I once worked for an organisation where part of my role was to create and maintain translated marketing communications. These were to be translated into 20 different languages.
After my business case was created and put forward, it was rejected because of cost. Can organisations afford not to communicate with non-English speaking customers? 23.2% of people living in Australia speak another language, and 2% speak no English at all (2011 Census data).
Every member of the community deserves to be able to get the information they are looking for. In fact, for Government organisations, this is mandatory – just look at the Human Rights Charter Act.
Part of my role at the time was to speak to community and immigration groups about my organisation. This gave me an opportunity to learn the difficulties that new arrivals have to go through when they come to this country. Apart from the language barrier (speaking with an interpreter, as well as them asking questions was a very slow process when presenting) a lot don’t understand the services available to them and their responsibilities as citizens.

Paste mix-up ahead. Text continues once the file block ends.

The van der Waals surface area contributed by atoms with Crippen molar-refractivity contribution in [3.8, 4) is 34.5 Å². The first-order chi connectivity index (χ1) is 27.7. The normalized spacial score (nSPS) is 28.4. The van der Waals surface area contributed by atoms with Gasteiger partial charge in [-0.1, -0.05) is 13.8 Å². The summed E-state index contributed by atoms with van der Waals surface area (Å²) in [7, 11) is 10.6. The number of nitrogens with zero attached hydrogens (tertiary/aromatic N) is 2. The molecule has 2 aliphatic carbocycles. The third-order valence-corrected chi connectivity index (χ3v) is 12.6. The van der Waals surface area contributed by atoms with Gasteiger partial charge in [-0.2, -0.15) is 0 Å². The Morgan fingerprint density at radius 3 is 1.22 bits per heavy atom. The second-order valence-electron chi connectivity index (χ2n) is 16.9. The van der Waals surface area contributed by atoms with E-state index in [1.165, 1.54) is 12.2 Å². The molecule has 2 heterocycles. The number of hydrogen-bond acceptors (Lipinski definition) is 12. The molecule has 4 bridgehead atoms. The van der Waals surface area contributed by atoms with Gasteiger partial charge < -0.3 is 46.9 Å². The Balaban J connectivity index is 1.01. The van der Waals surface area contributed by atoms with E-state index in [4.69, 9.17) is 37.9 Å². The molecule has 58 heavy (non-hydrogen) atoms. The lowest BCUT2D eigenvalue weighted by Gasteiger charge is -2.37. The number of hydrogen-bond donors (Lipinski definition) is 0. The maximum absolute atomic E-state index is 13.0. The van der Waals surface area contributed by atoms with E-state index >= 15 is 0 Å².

People may complain about the lack of communication with immigrants, but believe me it’s more frustrating for them than it is for us. And it’s something that both small business and big business need to get right or brand reputation may suffer.
It’s why businesses need to invest in providing accessible information to our community so they have a better understanding and opportunity to interact, and transact with us. It might be a costly exercise and a somewhat difficult task for small and start up businesses, but it can definitely pay off in the long run. If your business is providing more information than your competitors, this can give you a real edge.
Bye for now,
The Creative Craftsman
Julia Taine, Executive Director of Vent2Me, is a marketing problem solver and mentor. A mover and a shaker, Julia sees a niche in an industry, and takes it, by making it her own. Julia started Vent2Me, because people she knew were struggling with their online presence and their digital strategies. Julia knew she could help these people, and so here she is today.